Human Similarity. As in Studies 1–2, the ANOVA on human similarity ratings showed a main effect of agent category: , , . All pairwise comparisons were significant, confirming that participants’ perceptions of the agents’ human similarity were consistent with those assumed – increasing from robots categorized as low (, ) to high (, ) to human (, ).

Eeriness. Similarly, the ANOVA on eeriness ratings also showed a main effect of agent category:
, , . Again, all pairwise contrasts were significant and consistent with assumptions. Specifically, the highly humanlike robots were rated as most eerie (, ) and humans as least (, ). See Figure LABEL:fig:eeriness (right).

Avoidant Behavior. The ANOVA on press frequency – the frequency at which participants terminated their encounters – also showed a main effect of agent category:
, , . Specifically, participants terminated their encounters with highly humanlike robots more frequently and due to being unnerved (, ) relative to less humanlike robots (, ) and humans (, ). See Figure LABEL:fig:presses (top).

General Discussion

Summary of Present Research. Studies 1–3 present an experimental test of Mori’s uncanny valley theory, as it pertains to real-world robots of varying human similarity and humans. In Study 1, we measured people’s subjective ratings of the agents’ eeriness, which reflected a valley corresponding to robots that are highly humanlike in their appearance. Study 2 replicated this valley in eeriness ratings and demonstrated the use of a novel protocol for more objective measurement of valley effects. The results showed that not only do people rate highly humanlike robots as more eerie, but moreover, they exhibit greater avoidance of such encounters than those with less humanlike and human agents. In Study 3, despite preexposure to an embodied humanoid prior to the picture-viewing protocol, the valley in participants’ ratings of eeriness and their corresponding avoidance of highly humanlike robots persisted. Consistent with Mori’s original postulations, these findings robustly demonstrate that robots can be so unnerving that they motivate people to avoid them. Furthermore, they suggest that people’s aversion to highly humanlike robots is not sensitive to other social factors such as exposure.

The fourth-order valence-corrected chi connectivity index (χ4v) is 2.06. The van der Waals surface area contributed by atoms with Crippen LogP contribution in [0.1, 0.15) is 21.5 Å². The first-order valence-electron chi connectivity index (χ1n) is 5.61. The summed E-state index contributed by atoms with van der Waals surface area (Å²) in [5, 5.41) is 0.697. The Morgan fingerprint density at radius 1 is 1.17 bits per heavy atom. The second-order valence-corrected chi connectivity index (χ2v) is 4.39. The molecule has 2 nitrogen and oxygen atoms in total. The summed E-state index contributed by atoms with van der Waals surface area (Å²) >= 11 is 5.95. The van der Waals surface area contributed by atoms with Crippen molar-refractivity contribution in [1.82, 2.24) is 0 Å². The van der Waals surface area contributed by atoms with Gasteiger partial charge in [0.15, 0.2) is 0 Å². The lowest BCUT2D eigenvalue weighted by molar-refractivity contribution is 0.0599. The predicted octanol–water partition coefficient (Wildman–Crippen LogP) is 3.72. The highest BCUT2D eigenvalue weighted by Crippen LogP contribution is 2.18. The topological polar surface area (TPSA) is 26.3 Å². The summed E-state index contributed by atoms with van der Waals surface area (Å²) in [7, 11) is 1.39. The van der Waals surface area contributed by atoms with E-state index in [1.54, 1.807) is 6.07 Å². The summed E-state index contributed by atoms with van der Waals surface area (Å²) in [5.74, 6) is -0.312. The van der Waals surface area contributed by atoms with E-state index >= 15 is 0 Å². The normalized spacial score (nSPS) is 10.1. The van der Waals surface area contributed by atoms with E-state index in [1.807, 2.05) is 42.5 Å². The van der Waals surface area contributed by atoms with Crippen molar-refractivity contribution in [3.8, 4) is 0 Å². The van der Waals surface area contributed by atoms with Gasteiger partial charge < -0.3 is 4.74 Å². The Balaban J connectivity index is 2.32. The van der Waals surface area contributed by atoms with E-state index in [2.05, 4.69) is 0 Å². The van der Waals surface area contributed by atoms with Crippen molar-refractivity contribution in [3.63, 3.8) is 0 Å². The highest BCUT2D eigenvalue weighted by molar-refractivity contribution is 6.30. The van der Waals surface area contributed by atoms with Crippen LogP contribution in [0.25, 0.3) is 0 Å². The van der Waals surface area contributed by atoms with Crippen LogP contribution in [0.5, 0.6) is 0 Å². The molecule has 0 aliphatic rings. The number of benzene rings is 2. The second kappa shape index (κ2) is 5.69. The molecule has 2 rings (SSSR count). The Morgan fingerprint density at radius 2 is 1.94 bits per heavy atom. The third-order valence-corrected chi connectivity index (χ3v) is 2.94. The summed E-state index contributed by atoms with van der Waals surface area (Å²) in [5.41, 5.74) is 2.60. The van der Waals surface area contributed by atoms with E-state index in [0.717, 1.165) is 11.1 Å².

Future Impact. The present work has clear theoretical and practical implications. Studies 1–3 both demonstrate and replicate an uncanny valley in the appearance of humanlike robots and people’s avoidance thereof. In doing so, they provide strong support of Mori’s original theory theory and moreover, establish that robust valley effects pose a formidable design consideration for human-robot interaction. Should these findings replicate with other anthropomorphized technologies such as user interfaces equipped with humanlike attributes, it will show the uncanny valley extends beyond robotics to pose a broader design consideration for human-computer interaction at large.

The long-term impact of this work is three-fold. First, with the establishment of clear and robust effects, the present work allows the community to now focus on the causal mechanisms by which certain humanlike appearances contribute to people’s discomfort. It remains to be explained as to why people are particularly averse to highly humanlike robots. Numerous plausible explanations have been proposed, but there have been inconsistent findings due to the variable nature of subjective assessment. This highlights a second contribution: the protocol described here has the potential to address outstanding inconsistencies via a more objective measurement of valley effects (observation of people’s behavior and their emotional experiences driving their actions). Last but not least, further application of knowledge gained from the present work and the demonstrated protocol may serve towards the design of future robots. For example, in iterative design practices, the protocol may be used as a quick and simple test of the efficacy of one design versus others.

Acknowledgements

I am grateful to my advisor, Heather Urry, for her tremendous support and significant advising towards the work presented here. I would also like to thank Victoria Floerke and Lara Vujović for their help and collaboration on Study 1, as well as for their support and advice during the Study 2 production. Lastly, I would like to thank the many undergraduate research assistants in the Emotion, Brain, and Behavior Laboratory, as well as Max Bennett, George Brown, Brendan Fleig-Goldstein, and Maretta Morovitz who contributed towards data collection, processing, and analysis.

References